Where’s the value?
Many people wonder what the value in purchasing an SSL certificate is and also what the difference is between them.
Firstly, if there is any kind of data sent between your web site visitors and yourself, you need to secure it. The way you collect data could be anything from a simple form submission, perhaps signing somebody up to a newsletter, or a customer filling in a form on your site. Or it could be somebody logging in with a username and password to your web site or ecommerce transactions, like buying something from your web site. The point is, sensitive data is being sent over the internet to and from your web site, and yes, somebody’s name and email address are classed as sensitive data.
You might wonder where the risk exists, but they do. Your customer could be a number of “hops”away from your web site. What’s a hop I hear you ask? Well, a hop is best described as a point on the internet through where traffic passes on it’s destination to and from a web site. Connecting from my home to this website for example, means my traffic passes through seven different routers, or hops, and many other devices like network switches, in between. At any point all it needs is one of those locations to have been silently compromised and traffic being slurped away into some dark corner of the internet. Man in the middle attacks are as old as the internet itself.
Everything has a value. Email addresses for example (ever wonder where that spammer got your email address from?) are regularly harvested all over the internet, but think for a minute about all of that’s other data you share when you fill in forms or that you ask people to complete on your web site.
This is where SSL Certificate comes in. I wont go into the mechanics of it (you can read about how SSL works here, here and here) but by securing your web site with an SSL certificate you ensure that the data that is sent between the end users web browser and your web site is encrypted, rendering it useless to the man in the middle.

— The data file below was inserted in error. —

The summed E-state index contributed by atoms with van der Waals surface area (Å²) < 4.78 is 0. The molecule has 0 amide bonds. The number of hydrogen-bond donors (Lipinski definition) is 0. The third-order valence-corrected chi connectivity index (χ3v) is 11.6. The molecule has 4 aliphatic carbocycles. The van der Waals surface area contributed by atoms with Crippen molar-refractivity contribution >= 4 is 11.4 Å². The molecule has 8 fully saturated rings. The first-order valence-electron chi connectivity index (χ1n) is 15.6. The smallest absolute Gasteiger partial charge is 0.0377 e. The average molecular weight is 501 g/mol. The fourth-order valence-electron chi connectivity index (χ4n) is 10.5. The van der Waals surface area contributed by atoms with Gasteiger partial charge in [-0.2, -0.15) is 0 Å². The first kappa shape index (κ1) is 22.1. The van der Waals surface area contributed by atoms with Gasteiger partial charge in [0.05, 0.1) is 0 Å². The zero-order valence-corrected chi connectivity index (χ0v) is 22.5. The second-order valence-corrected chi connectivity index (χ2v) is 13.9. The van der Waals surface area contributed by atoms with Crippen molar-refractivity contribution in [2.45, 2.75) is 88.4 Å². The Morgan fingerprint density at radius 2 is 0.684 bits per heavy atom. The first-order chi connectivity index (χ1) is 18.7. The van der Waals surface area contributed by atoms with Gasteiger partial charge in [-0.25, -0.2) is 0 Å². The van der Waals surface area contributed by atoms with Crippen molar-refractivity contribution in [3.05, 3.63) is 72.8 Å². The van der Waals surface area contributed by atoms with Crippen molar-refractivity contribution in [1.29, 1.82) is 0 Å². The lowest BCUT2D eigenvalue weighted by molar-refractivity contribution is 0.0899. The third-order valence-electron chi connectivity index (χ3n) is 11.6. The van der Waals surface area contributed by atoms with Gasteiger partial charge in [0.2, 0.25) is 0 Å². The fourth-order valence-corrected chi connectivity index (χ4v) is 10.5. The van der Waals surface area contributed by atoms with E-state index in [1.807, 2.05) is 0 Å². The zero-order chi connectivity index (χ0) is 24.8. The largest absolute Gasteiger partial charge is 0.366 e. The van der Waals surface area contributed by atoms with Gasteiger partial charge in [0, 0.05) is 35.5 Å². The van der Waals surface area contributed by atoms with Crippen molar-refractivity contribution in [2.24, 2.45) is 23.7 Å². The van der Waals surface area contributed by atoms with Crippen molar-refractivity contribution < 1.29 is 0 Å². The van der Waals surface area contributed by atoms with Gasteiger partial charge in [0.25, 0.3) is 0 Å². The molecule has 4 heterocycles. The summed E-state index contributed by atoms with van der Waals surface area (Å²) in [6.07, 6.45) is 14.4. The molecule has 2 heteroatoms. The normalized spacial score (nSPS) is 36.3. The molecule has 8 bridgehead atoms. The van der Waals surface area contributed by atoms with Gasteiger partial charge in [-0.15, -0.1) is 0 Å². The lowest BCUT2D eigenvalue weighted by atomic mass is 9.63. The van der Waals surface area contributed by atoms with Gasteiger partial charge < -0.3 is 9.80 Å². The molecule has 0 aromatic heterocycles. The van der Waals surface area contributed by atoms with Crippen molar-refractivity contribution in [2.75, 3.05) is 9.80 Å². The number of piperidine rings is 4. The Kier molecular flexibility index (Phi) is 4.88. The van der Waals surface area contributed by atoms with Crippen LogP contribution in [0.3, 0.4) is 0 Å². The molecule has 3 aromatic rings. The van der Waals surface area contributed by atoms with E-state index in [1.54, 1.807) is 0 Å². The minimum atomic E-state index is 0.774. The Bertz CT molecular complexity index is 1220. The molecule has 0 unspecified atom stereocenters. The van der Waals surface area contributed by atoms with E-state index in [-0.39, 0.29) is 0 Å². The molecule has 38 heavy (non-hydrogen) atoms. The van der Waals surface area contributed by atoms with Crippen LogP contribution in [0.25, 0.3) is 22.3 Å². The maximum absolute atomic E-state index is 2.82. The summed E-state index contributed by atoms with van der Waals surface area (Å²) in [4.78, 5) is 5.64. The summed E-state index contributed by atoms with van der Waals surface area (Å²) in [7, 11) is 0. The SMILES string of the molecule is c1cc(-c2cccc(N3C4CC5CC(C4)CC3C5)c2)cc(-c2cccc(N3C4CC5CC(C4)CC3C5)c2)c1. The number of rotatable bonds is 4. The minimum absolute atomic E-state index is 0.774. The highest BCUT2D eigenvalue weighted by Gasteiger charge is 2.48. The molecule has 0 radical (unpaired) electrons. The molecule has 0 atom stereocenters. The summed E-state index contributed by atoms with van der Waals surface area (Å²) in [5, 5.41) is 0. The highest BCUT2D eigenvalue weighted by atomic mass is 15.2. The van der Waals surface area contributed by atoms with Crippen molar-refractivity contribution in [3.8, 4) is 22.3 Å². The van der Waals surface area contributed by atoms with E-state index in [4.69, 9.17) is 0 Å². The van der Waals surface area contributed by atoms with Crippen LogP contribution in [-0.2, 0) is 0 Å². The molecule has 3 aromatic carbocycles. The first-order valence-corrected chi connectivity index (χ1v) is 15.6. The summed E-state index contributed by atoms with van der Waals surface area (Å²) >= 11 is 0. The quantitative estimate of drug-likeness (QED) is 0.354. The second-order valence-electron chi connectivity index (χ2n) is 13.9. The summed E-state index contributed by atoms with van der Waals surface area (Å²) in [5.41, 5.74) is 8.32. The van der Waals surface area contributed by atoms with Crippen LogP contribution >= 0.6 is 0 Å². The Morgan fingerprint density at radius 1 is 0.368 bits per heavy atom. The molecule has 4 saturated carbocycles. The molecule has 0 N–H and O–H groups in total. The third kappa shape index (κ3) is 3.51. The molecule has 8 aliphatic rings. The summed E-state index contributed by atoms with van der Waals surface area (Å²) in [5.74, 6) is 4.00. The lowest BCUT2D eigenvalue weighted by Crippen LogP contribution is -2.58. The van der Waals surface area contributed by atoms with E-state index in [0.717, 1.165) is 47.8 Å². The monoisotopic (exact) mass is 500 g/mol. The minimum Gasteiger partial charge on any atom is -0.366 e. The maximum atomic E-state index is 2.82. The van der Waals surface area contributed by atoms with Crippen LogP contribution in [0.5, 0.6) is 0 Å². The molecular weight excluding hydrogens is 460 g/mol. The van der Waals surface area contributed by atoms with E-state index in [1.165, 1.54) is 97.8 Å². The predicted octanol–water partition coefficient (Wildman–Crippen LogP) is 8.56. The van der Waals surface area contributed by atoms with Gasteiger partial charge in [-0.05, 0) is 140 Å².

So that was reason number 1 for having an SSL certificate.
Reason number 2 comes from Google. Like it or not, Google is the number 1 search engine. It is also the creator and publisher of the popular Chrome web browser.
Google along with other companies in the industry has been championing the use of SSL. Visit a web site without SSL in Chrome and you’ll see “Not Secure” displayed in the address bar. It’s going to get worse and more obvious too. Soon those warning will become more prominent and could potentially scare off visitors to your web site.
If that wasn’t enough of an incentive for you, Google has also announced that SSL or not will factor in a web sites search engine rankings. So how far up the index you appear and how relevant it finds your web site will now also depend on whether your site is secured or not.
Thankfully initiatives like Let’s Encrypt, which is available as standard in all our our hosting plans, make it easy to obtain and install free SSL certificate for your web site. Yes that’s right, free.
So why buy an SSL certificate? That’s the obvious question given that Let’s Encrypt provide free SSL?
It comes down to trust and a warrantee. Anyone can get a Let’s Encrypt certificate. The only validation in general is that the web site exists and is visible on the internet.
With a commercial certificate there is validation. Somebody at the Certificate Authority – Symantec, Comodo, Geotrust, has a procedure to vet the web site, in the case of even the cheapest domain validated certificate like Rapid SSL, or Quick SSL, right the way through to validating the business in the case of the Extended Validation (EV) certificates which provide the nice reassuring green bar across the address field of your web browser.
That validation process delivers a warrantee to the end user. Should the site turn out to not be who they say they are and you the end user be defrauded they will pay to you up to the sum of hundreds of thousands of dollars. That reassurance you get with a commercial certificate, especially in the case the EV certificate and green bar provides your end users with a level of confidence that shopping on or using a particular web site is safe. I for one will never use a web site I haven’t used before without that reassurance, and I’m not alone.
That’s where the value in a commercial certificate comes in. Of course it’s a case of the right horse for the right course. You don’t always need an EV Certificate for a hobby site. You may be fine with the free Let’s Encrypt certificate for a personal or hobbyist web site, but if its for any kind of serious business purpose or commercial enterprise then a commercial SSL is required.
So which one? Well, there are many to choose from and it depends on the purpose. There are code signing certificates for developers to certify their code with, Certificates to secure Microsoft Exchange servers, certificate to secure websites, certificates to secure server to server communication in corporate networks.
We list our most popular 4 or 5 prominently on the SSL page of our web site, but that doesn’t mean that’s it. Clicking the little circle below those will expand a large list.
Unsure of what you need? Get in touch and we’ll happily advise you on what you might need, but whatever you do, secure that web site.